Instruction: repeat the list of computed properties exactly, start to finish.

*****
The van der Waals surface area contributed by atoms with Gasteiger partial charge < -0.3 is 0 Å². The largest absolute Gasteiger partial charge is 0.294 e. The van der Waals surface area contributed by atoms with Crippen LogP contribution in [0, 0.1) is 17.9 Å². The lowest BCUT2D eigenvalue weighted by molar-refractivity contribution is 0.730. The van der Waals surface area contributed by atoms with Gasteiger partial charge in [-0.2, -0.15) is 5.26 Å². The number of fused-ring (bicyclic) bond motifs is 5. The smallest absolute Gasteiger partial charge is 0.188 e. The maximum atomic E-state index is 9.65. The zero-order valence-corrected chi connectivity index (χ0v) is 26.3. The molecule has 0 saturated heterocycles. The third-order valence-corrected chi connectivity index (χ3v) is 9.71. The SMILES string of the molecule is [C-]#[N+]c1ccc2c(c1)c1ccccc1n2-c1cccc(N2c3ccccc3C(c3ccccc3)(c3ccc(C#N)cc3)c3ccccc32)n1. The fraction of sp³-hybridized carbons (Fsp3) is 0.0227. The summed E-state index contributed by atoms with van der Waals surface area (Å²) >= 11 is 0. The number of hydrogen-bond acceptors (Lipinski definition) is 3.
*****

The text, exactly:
The van der Waals surface area contributed by atoms with Gasteiger partial charge < -0.3 is 0 Å². The largest absolute Gasteiger partial charge is 0.294 e. The van der Waals surface area contributed by atoms with Crippen LogP contribution in [0, 0.1) is 17.9 Å². The lowest BCUT2D eigenvalue weighted by molar-refractivity contribution is 0.730. The van der Waals surface area contributed by atoms with Gasteiger partial charge in [-0.2, -0.15) is 5.26 Å². The number of fused-ring (bicyclic) bond motifs is 5. The smallest absolute Gasteiger partial charge is 0.188 e. The maximum atomic E-state index is 9.65. The zero-order valence-corrected chi connectivity index (χ0v) is 26.3. The molecule has 0 saturated heterocycles. The third-order valence-corrected chi connectivity index (χ3v) is 9.71. The SMILES string of the molecule is [C-]#[N+]c1ccc2c(c1)c1ccccc1n2-c1cccc(N2c3ccccc3C(c3ccccc3)(c3ccc(C#N)cc3)c3ccccc32)n1. The fraction of sp³-hybridized carbons (Fsp3) is 0.0227. The summed E-state index contributed by atoms with van der Waals surface area (Å²) >= 11 is 0. The number of hydrogen-bond acceptors (Lipinski definition) is 3.